MediaFile

Disney’s dodgy boyfriend problem

Psst! Wanna buy a cheap stock?

For the second time in just over a year another boyfriend of a Disney staffer has been accused of insider trading.

Yesterday, hedge fund manager Toby G Scammell (seriously, that’s his name, you couldn’t make this stuff up) was sued by Federal regulators who alleged he used secret information obtained from his girlfriend to make $192,000 off the Walt Disney Co’s $4 billion acquisition of Marvel Entertainment in 2009.

Scammell’s girlfriend of two years was an intern in Disney’s corporate strategy department and worked for six months on the deal.

Last year an executive assistant to Disney’s corporate communications head Zenia Mucha  got caught up in a similar pile of insider mess. Bonnie Hoxie and her  boyfriend Yonni Sebbag were sentenced earlier this year after sending emails and form letters to some 33 investment firms offering to sell inside information from Disney’s quarterly earnings and tips about plans to sell its ABC TV network to private equity firms.

Disney, known for its buttoned-down, loyalty-first corporate culture particularly under Bob Iger, might want to start researching staffers’ relationship status more deeply during the recruitment process.

Disney hikes theme park prices — necessity or confidence?

Magic, Disney’s way, just got a little more expensive, as it does every year around this time when Walt Disney World raises its admissions prices.******WIth its prices generally tracking the national economic exuberance or lack thereof, the fact that Disney raised prices this week for, among other things, its “Magic Your Way” multi-day tickets, appears to reflect expectations for some recovery at least in consumer spending somewhere on the horizon.******With the recession still weighing on family vacations, Disney hiked the resort’s most popular multi-day passes by a relatively gentle 2.5 percent to 5.3 percent this week, compared with a rise of more than 16 percent in the boom year of 2006, according to data compiled by Pali Capital analyst Rich Greenfield.******This price hike, whatever its size, may simply be aimed at mitigating a 7 percent lag in hotel bookings at its domestic parks in the current quarter, as well as margin-gouging discounts at its Walt Disney World hotels, which boosted attendance but saw revenue drop by 9 percent last quarter.******Disney CEO Bob Iger himself expressed a glimmer of optimism on a conference call to analysts  last week, saying he say signs of ”economic stabilization”, but would not commit to ending the hotel discounts that have been propping up park attendance since last year’s market crash.******A spokesman for Disney Parks and Resorts said the price increases resulted from the company’s “continuous monitoring” of park prices relative to other forms of entertainment like football games, skiiing or concerts – and by that calculus, a park visit, at $79 for a one-day, one-park adult ticket was still “great value for the money.”******So if having fun is getting pricier again, that’s a good thing. Right?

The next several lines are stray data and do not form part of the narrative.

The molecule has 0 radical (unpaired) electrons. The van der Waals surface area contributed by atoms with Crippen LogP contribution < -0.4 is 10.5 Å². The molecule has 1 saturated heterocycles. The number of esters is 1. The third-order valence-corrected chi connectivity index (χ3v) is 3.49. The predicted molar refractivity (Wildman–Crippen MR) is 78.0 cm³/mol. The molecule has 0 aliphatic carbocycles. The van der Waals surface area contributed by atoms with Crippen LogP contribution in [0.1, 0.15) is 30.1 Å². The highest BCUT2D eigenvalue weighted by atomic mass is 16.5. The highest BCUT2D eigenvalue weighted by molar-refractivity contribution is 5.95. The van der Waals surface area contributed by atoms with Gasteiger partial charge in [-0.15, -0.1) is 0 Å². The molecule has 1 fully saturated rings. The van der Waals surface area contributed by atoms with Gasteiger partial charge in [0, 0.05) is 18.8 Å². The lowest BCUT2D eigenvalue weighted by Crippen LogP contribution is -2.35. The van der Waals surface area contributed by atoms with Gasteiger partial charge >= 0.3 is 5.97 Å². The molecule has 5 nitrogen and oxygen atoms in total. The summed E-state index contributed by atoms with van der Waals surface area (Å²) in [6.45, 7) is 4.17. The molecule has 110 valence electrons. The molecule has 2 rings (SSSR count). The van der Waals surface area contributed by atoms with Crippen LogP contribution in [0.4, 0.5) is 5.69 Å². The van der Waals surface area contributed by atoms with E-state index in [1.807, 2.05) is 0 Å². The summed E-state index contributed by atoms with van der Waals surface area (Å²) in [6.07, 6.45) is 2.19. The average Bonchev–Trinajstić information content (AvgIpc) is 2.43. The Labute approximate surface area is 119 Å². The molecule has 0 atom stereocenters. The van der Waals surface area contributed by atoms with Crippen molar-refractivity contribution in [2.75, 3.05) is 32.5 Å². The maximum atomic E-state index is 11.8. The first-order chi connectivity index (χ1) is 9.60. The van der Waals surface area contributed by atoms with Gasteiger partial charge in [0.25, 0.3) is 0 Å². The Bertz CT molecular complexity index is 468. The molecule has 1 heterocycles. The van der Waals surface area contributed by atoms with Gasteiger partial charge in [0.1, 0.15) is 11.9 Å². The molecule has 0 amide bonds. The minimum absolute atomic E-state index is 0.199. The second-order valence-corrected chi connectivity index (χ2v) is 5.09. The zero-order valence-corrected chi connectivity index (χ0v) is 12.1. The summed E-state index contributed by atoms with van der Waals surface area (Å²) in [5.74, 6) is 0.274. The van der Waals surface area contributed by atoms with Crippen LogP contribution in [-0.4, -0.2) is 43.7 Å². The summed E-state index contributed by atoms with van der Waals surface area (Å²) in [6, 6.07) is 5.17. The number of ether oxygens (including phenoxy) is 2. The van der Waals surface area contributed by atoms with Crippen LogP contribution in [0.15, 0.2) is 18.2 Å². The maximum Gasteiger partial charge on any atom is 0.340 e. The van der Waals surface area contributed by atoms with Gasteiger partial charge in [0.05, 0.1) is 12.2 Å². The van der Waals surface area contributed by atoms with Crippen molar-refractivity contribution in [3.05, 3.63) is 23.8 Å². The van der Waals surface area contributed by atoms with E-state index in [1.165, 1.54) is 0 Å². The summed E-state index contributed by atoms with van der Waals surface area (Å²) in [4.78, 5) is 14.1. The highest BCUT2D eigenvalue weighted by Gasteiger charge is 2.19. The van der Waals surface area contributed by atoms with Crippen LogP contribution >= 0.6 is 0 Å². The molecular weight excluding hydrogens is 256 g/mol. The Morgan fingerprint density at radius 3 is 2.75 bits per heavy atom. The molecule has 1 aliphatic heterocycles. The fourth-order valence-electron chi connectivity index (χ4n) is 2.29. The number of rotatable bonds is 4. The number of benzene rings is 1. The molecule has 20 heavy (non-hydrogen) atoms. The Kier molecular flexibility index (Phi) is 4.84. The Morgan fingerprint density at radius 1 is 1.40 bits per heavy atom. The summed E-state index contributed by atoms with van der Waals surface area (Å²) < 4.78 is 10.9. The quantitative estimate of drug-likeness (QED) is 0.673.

Comcast CEO Roberts makes the Top 15 on pay

While we were at The Cable Show last week, Comcast filed a documents with securities regulators detailing its 2008 executive compensation. The filing showed that Chief Executive Brian Roberts received $23.7 million in 2008 up from $20.8 million in 2007 but below his 2006 payout of $26 million.

Roberts, as the AP points out, has long been criticized by shareholders for the size of his pay package. His increase comes after Comcast shares fell some 7.6 percent in the calendar year 2008, but this outperformed most of the major market indexes, which fell between 30 to 45 percent last year.

In February Roberts and other executives agreed to forgo a pay rise in 2009 and cut back on personal benefits, including a previous agreement which had guaranteed the payment of his base salary and cash bonus to his heirs for up to five years after his death — a so called ‘golden coffin’ package.